January 2, 2013

RETRO ACTIVE: Django Kill... If You Live, Shoot! (1967)

by Nick Schager

Django Kill... If You Live, Shoot!

[This week's "Retro Active" pick is inspired by Quentin Tarantino's slavery-themed revisionist Spaghetti Western Django Unchained.]

Unrelated to Sergio Corbucci's Django (1966) save for its title, which was tacked on at the last second for marketing purposes, Django Kill... If You Live, Shoot! takes the Spaghetti Western into the realm of the grotesque and surreal—and, in the process, proves to be one of the genre's all-time unsung gems. Giulio Questi's saga is a mishmash of the biblical, the Shakespearean, and the outright peculiar, tracking an unnamed Stranger (Tomas Milian)—ostensibly the story's Django, though he never drags around a coffin—as he rises from the dead to chase down the bandit comrades who double-crossed him out of his share of gold and then shot him and his Mexican mates. The Stranger's Christ-like resurrection will be followed much later by his crucifixion at the hands of a crime boss named Sorrow (Roberto Camardiel). Such continuity screwiness, however, is part and parcel of the hodgepodge nature of the film, which will soon introduce a saloon singer named Flory (Marilù Tolo) who doubles as a desert town Lady Macbeth, as well as a woman (Patrizia Valturri) locked away in a room by her wacko religious husband Alderman (Francisco Sanz) for daring to love another.

Django Kill... If You Live, Shoot!

After being saved by two Native Americans, who crave knowledge of what the "other side" is like, Django finds his betrayer Oaks (Piero Lulli) in a small town on the edge of the desert that his Native American saviors call "The Unhappy Place." In truth, it's more like "The Insane Place," given that an intro pan through the street reveals a naked child, a young girl strangling a boy, a woman crazily biting someone's hand, and another boy's face underneath the boot of a smiling man. The Stranger's arrival as a vengeful spirit in this hellish settlement recalls High Plains Drifter, though director Giulio Questi and screenwriter Franco Arcalli's tale deals with greed—and the violence and misery it entails—in a manner far more loony than Clint Eastwood's daring revisionist Western. Discovering that Oaks and his men have been killed and hung for their gold, the Stranger quickly winds up in the midst of a battle for the precious loot between saloon owner Templer (Milo Quesada), the God-fearing Alderman, and kingpin Sorrow. These cretins are all gripped with an avarice that leads them to betray and murder at a moment's notice, while the Stranger himself participates in their machinations with an attitude that's pitched somewhere between existential anguish and laid-back disinterest.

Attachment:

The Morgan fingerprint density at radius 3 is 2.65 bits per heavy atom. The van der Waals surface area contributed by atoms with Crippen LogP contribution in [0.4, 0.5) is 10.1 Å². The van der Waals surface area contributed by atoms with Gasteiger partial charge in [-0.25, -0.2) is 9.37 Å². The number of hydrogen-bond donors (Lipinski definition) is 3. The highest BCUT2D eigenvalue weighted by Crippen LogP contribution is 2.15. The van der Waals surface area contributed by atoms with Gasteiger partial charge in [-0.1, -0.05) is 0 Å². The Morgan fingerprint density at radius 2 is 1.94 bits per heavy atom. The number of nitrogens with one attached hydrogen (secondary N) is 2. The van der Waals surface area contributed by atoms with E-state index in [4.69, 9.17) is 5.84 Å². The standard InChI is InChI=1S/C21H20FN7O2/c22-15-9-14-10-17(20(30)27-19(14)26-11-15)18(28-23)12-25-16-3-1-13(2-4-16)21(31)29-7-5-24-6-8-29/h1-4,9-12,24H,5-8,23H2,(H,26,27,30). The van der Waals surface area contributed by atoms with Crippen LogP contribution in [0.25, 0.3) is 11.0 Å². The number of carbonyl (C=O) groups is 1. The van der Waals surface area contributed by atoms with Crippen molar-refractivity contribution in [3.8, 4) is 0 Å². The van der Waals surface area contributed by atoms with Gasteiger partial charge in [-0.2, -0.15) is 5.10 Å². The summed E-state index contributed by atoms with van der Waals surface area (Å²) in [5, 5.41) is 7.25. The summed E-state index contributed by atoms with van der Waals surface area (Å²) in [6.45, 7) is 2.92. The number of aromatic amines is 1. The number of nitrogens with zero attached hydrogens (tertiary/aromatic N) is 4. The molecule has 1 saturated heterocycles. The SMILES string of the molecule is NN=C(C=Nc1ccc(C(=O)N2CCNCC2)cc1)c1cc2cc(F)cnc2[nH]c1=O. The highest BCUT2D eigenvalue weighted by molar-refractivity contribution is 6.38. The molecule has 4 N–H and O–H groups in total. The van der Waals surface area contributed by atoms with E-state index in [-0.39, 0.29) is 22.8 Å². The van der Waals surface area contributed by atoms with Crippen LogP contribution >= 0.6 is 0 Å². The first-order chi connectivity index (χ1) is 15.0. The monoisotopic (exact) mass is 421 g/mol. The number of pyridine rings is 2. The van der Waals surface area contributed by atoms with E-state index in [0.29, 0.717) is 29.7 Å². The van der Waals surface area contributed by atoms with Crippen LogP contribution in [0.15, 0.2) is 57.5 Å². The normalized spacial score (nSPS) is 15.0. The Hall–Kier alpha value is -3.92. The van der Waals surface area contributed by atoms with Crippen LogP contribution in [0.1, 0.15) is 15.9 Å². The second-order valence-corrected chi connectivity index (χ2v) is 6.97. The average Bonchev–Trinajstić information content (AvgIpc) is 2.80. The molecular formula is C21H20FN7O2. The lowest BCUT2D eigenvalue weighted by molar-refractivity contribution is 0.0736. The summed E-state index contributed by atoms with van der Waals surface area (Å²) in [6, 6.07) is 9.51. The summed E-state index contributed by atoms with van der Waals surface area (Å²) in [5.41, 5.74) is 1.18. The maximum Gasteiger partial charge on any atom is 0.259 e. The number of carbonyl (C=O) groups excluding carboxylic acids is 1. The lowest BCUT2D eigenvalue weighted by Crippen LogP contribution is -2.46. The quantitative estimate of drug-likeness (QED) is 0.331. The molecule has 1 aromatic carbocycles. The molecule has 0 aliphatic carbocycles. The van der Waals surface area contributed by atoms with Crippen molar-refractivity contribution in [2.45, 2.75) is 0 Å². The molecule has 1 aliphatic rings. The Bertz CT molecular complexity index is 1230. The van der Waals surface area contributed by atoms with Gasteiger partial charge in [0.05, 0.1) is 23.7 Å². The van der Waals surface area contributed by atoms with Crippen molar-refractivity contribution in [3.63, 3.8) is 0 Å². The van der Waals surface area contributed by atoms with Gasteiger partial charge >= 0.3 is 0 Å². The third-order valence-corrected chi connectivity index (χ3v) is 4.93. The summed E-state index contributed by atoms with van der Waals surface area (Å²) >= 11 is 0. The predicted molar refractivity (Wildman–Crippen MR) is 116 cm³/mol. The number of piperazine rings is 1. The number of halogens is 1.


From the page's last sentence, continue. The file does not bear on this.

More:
Django Kill... If You Live, Shoot!

The Stranger's ambiguous attitude toward the events ensnaring him enhances the overriding vagueness of Django Kill, which vacillates between strangeness, goriness and sociopolitical commentary at random. Fully restored to its nasty original form after years of censorship, the film is outright gruesome in its depiction of both the scalping of one of the Stranger's Native American sidekicks—an act that, witnessed by white men smiling and licking their lips, is part of the film's censure of the treatment of America's indigenous population—and in the sight of Oaks being literally torn apart by the townsfolk, who covet the gold bullets lodged in his body. Meanwhile, sexual obsession comes in the form of Templer's son Evan (Ray Lovelock), whose lust for dad's nefarious paramour Flory leads him to slice up her clothes in a fit of unbridled erotic violence. The fact that Evan later commits suicide after being kidnapped by Sorrow and, via a shot of his shirt being removed, apparently raped by the villain's homosexual henchmen, only further transforms the proceedings into a surreal hothouse stew of brutality, gluttony and desire.

Django Kill... If You Live, Shoot!

Such madness is clearly meant to convey the destructiveness of greed, and yet Django Kill feels driven less by moralistic intent than passionate manias, which bubble to the surface in unexpected and explosive ways. Shot in endlessly tight, sweaty close-ups by regular Sergio Leone collaborator Franco Delli Colli, and visually bolstered by rapidly edited sequences that lead to hallucinatory horror, Questi's film has no dramatic cohesion, and Milian—routinely sporting a headband and a vest that reveals his naked chest—alternates between hysterical overacting and confused underacting. That unevenness, however, is indicative of the omnipresent craziness that defines the action and peaks during a finale that involves Sorrow joking around with his parrot—which demands, and then receives, an alcoholic beverage—and Alderman and his wife, whom The Stranger had previously wooed, going up in flames, albeit not before Alderman has his head drenched in molten gold. It's a striking vision of man being mutated beyond repair by his own ravenous materialistic hunger, and one that's aptly followed up by the final image of the Stranger riding off toward the horizon—a clichéd moment turned bonkers by two foreground children holding string over their eyes and crowing "I don't believe in you!", as if to challenge the existence of the Stranger and, by extension, this bizarre film itself.



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Posted by ahillis at January 2, 2013 7:00 PM